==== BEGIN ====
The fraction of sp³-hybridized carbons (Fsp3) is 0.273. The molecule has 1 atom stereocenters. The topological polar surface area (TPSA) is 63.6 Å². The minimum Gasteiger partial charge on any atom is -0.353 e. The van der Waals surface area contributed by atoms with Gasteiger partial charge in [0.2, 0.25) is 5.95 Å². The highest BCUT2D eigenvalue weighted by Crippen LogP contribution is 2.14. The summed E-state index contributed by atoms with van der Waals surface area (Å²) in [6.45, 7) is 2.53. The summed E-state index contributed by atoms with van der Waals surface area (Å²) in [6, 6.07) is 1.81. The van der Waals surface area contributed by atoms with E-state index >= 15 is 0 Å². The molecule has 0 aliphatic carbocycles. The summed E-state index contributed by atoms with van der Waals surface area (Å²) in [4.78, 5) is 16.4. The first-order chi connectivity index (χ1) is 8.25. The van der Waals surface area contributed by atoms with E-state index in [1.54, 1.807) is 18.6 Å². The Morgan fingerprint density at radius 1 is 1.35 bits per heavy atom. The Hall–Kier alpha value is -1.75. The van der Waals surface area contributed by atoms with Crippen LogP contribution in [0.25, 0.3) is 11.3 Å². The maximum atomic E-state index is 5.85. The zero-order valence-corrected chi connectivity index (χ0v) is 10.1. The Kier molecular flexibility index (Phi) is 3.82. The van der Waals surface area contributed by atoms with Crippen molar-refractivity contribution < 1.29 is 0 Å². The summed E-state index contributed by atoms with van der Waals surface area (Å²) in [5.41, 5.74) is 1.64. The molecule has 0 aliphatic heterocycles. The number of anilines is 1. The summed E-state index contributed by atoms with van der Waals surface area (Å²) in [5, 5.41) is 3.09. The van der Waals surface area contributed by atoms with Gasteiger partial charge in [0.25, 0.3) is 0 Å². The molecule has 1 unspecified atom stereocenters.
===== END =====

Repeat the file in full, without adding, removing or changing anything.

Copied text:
The fraction of sp³-hybridized carbons (Fsp3) is 0.273. The molecule has 1 atom stereocenters. The topological polar surface area (TPSA) is 63.6 Å². The minimum Gasteiger partial charge on any atom is -0.353 e. The van der Waals surface area contributed by atoms with Gasteiger partial charge in [0.2, 0.25) is 5.95 Å². The highest BCUT2D eigenvalue weighted by Crippen LogP contribution is 2.14. The summed E-state index contributed by atoms with van der Waals surface area (Å²) in [6.45, 7) is 2.53. The summed E-state index contributed by atoms with van der Waals surface area (Å²) in [6, 6.07) is 1.81. The van der Waals surface area contributed by atoms with E-state index >= 15 is 0 Å². The molecule has 0 aliphatic carbocycles. The summed E-state index contributed by atoms with van der Waals surface area (Å²) in [4.78, 5) is 16.4. The first-order chi connectivity index (χ1) is 8.25. The van der Waals surface area contributed by atoms with E-state index in [1.54, 1.807) is 18.6 Å². The Morgan fingerprint density at radius 1 is 1.35 bits per heavy atom. The Hall–Kier alpha value is -1.75. The van der Waals surface area contributed by atoms with Crippen LogP contribution in [0.25, 0.3) is 11.3 Å². The maximum atomic E-state index is 5.85. The zero-order valence-corrected chi connectivity index (χ0v) is 10.1. The Kier molecular flexibility index (Phi) is 3.82. The van der Waals surface area contributed by atoms with Crippen molar-refractivity contribution < 1.29 is 0 Å². The summed E-state index contributed by atoms with van der Waals surface area (Å²) in [5.41, 5.74) is 1.64. The molecule has 0 aliphatic heterocycles. The number of anilines is 1. The summed E-state index contributed by atoms with van der Waals surface area (Å²) in [5, 5.41) is 3.09. The van der Waals surface area contributed by atoms with Gasteiger partial charge in [0.25, 0.3) is 0 Å². The molecule has 1 unspecified atom stereocenters.